A. Kelly Siverhus, a dietetic intern at the Frances Stern Nutrition Center, answers: “Adequate iron intake is essential for the transport of oxygen from the lungs to tissues and for biological functions including hormone synthesis and growth and development. Recommended iron intake for males ages 19 and older and females ages 51 and older is eight milligrams (mg) per day. For females ages 19 to 50 (premenopausal), the recommended intake is higher, at 18 mg per day.
“Red meat and other animal proteins, including poultry, eggs, fish, and shellfish, contain a readily absorbed form of iron called heme iron. Organ meats, like liver and giblets, are particularly high in heme iron.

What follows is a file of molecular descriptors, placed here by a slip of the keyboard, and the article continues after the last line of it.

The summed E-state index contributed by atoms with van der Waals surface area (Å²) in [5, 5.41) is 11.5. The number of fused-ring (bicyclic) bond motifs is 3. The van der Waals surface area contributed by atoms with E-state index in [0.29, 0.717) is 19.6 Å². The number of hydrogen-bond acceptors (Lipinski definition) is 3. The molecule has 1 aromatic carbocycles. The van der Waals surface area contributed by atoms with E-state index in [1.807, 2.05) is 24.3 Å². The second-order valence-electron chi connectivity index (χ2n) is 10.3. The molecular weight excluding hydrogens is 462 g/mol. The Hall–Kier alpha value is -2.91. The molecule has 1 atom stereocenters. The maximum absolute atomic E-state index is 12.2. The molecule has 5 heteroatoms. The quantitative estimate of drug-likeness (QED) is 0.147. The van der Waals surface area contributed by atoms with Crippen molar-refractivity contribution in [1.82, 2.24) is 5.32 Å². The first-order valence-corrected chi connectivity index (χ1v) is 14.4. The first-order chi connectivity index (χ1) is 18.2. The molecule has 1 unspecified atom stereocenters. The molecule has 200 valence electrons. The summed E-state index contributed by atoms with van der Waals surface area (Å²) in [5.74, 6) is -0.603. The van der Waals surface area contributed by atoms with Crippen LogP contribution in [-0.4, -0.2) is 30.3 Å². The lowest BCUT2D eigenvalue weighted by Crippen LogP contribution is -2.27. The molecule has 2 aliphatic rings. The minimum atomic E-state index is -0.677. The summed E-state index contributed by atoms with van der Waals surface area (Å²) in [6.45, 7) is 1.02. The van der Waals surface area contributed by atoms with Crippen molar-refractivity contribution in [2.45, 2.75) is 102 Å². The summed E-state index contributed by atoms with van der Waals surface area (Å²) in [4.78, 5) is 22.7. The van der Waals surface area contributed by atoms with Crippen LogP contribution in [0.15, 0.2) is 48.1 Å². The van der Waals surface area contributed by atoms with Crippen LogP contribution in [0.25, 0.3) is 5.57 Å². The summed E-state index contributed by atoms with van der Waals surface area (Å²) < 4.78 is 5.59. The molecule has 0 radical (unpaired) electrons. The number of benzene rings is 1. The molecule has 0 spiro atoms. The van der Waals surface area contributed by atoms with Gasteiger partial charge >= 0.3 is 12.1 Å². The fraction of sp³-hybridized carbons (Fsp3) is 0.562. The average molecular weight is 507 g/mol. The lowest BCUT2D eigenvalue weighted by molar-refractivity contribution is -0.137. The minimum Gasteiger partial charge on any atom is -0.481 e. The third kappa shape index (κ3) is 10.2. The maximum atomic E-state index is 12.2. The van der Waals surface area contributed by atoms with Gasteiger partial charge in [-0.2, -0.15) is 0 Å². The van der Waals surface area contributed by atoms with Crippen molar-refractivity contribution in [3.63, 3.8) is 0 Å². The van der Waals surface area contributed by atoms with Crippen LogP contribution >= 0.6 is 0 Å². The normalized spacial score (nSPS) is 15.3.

“The other source of dietary iron, referred to as non-heme iron, is found in plant foods such as legumes, grains, nuts, seeds, greens, and fortified foods such as breakfast cereals and enriched baked products. Non-heme iron is not absorbed as efficiently as heme iron, but vegetarians and vegans can get adequate iron if they eat a variety of these whole plant foods. Pairing plant sources of iron like beans, lentils, tofu, whole grains, and greens with a source of vitamin C like citrus, strawberries, or peppers enhances non-heme iron absorption.”